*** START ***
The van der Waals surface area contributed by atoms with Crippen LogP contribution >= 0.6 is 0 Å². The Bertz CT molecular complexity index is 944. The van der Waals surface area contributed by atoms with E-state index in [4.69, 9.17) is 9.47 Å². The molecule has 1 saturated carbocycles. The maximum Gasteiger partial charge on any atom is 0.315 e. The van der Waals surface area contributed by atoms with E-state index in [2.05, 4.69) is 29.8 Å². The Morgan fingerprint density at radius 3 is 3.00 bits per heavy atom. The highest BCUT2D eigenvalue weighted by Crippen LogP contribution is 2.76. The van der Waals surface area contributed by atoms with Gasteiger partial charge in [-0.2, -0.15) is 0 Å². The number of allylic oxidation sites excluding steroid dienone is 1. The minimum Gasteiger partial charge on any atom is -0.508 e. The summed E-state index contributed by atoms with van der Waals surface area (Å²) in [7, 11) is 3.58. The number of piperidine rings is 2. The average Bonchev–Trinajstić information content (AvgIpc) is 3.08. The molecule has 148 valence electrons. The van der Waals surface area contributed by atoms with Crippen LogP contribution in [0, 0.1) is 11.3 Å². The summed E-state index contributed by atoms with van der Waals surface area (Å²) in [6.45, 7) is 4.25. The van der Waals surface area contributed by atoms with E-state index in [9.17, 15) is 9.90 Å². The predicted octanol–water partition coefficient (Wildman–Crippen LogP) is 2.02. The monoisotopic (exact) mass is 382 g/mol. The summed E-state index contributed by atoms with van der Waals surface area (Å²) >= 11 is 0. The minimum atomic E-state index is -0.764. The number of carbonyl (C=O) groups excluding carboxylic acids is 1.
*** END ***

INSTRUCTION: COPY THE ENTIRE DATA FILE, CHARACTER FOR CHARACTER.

The van der Waals surface area contributed by atoms with Crippen LogP contribution >= 0.6 is 0 Å². The Bertz CT molecular complexity index is 944. The van der Waals surface area contributed by atoms with E-state index in [4.69, 9.17) is 9.47 Å². The molecule has 1 saturated carbocycles. The maximum Gasteiger partial charge on any atom is 0.315 e. The van der Waals surface area contributed by atoms with E-state index in [2.05, 4.69) is 29.8 Å². The Morgan fingerprint density at radius 3 is 3.00 bits per heavy atom. The highest BCUT2D eigenvalue weighted by Crippen LogP contribution is 2.76. The van der Waals surface area contributed by atoms with Gasteiger partial charge in [-0.2, -0.15) is 0 Å². The number of allylic oxidation sites excluding steroid dienone is 1. The minimum Gasteiger partial charge on any atom is -0.508 e. The summed E-state index contributed by atoms with van der Waals surface area (Å²) in [7, 11) is 3.58. The number of piperidine rings is 2. The average Bonchev–Trinajstić information content (AvgIpc) is 3.08. The molecule has 148 valence electrons. The van der Waals surface area contributed by atoms with Crippen LogP contribution in [0, 0.1) is 11.3 Å². The summed E-state index contributed by atoms with van der Waals surface area (Å²) in [6.45, 7) is 4.25. The van der Waals surface area contributed by atoms with E-state index in [9.17, 15) is 9.90 Å². The predicted octanol–water partition coefficient (Wildman–Crippen LogP) is 2.02. The monoisotopic (exact) mass is 382 g/mol. The summed E-state index contributed by atoms with van der Waals surface area (Å²) >= 11 is 0. The minimum atomic E-state index is -0.764. The number of carbonyl (C=O) groups excluding carboxylic acids is 1.